Dysgraphia is a processing problem causing difficulty in remembering and using the correct sequence of muscle movements in order to write

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Dyscalculia is a specific learning disability involving maths skills.

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Basic information about the characteristics of autistic spectrum disorders, a condition which affects a child’s ability to socialise and to develop speech and language

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The terms ADD and ADHD are medical diagnoses and describe a syndrome of emotional or behavioural difficulties, which may include extreme impulsiveness, inattentiveness and continuous motor activity.

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Children with moderate learning difficulties (also known as global learning difficulties) have a general developmental delay. They have difficulties with learning across all areas of the school curriculum

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Auditory memory is the ability to recall information that has been given orally. The activities listed here can help develop auditory memory and can be incorporated into lessons for the benefit of all pupils

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Semantic knowledge is the ability to understand narrative. This includes the ability to understand the meanings of words in different contexts, as well as a knowledge of the meaning of relationships between words. The activities listed here will help develop semantic knowledge

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Phonological awareness is the ability to be aware of sounds within words and to be able to break down words into syllables and into phonemes. The activities listed here can help develop phonological awareness and can be used in lessons for the benefit of all children

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Visual discrimination is the ability to recognise similarities and differences between visual images. The activities listed here can help develop visual discrimination skills and can be used in lessons to benefit all children

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Visual memory is the ability to recall information that has been presented visually. The activities listed here can help develop visual memory and can be incorporated into a lesson for the benefit of all pupils

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Spatial awareness is the ability to be aware of oneself in space. Awareness of spatial relationships is the ability to see two or more objects in relation to each other and to oneself. These activities will help develop spatial awareness skills and can be used in lessons for the benefit of all pupils

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Listening is the ability to attend to sounds across a range of stimuli. Use these activities to help pupils with listening and attention difficulties

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Word finding is the ability to access vocabulary from the long-term memory. These activities can help develop word finding skills and can be used in lessons for the benefit of all pupils

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Dr Diane Bebbington and Eileen Burke examine the effects of unsupported language difficulties. read more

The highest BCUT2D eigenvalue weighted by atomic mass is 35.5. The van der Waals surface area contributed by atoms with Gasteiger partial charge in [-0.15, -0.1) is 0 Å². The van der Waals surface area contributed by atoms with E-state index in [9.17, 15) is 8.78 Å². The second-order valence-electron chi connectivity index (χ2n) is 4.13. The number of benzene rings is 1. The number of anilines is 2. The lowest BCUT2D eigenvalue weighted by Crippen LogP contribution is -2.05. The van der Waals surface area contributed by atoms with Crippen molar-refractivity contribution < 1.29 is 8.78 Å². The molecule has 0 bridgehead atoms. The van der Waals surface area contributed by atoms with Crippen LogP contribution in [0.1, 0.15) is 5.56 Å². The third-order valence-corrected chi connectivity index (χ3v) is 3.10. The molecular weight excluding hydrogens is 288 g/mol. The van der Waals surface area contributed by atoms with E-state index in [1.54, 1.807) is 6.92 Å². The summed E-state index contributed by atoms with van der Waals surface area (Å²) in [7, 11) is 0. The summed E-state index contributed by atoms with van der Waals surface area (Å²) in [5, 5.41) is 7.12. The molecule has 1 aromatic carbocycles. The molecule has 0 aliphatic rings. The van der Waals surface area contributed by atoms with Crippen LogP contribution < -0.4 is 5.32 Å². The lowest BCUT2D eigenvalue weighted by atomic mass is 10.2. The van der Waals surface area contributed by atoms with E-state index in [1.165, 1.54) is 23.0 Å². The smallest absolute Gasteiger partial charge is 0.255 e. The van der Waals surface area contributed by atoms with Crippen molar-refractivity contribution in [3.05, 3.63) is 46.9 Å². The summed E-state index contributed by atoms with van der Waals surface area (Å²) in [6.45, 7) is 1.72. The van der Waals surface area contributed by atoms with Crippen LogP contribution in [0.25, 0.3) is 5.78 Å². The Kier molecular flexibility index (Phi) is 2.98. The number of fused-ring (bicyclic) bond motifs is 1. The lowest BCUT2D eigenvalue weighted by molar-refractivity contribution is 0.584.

Auditory discrimination is the ability to detect similarities and differences when listening to sounds. The activities listed here can be used to strengthen auditory discrimination skills and can be incorporated into a lesson to benefit all children

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Changing attitudes is fundamental to achieving full inclusion for disabled pupils, argues Liz Fitzpatrick. Here she discusses the right to equal opportunities for those with disabilities, set out in the Salamanca Statement, as well as how to go about achieving them

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Roger Smith explains the background to the Common Assessment Framework and how you can make it work in your school. read more

For any SENCO looking at how SEN is defined, identified and assessed in her own local education authority and elsewhere, it soon becomes apparent that the identification and assessment of SEN is not only complex but confused. Michael Farrell suggests that SENCOs can contribute to clarifying our understandings of SEN. read more

A new survey draws attention to the lack of preparedness for dealing with epilepsy in schools. The survey was presented as part of National Epilepsy Week’s theme of ‘Educational challenges for children and younger people’. Epilepsy Action has also produced information and resources which SENCOs will find useful in advising colleagues. read more

The Education and Skills Committee report on SEN includes a brief but important analysis of the role of the SENCO, which highlights a major gap between policy rhetoric and reality. read more

The Common Assessment Framework (CAF) and Lead Professional (LP) work are key elements in the Every Child Matters: Change for Children programme. This evaluation of authorities trialling the new approach will be of interest to SENCOs who will become increasingly engaged as the national roll-out continues for these processes for multi-agency working. read more

Recently published research by a team based at the University of Cambridge highlights the efforts of teachers and other staff in schools to develop inclusive educational practice. At the same time, it provides evidence that these efforts are unsustainable in the long term, and that a national review of policy and practice is required. read more

Visual perception is the ability to recognise, interpret and organise visual images. The activities listed here will help develop visual perception skills and can be incorporated into lessons to benefit all pupils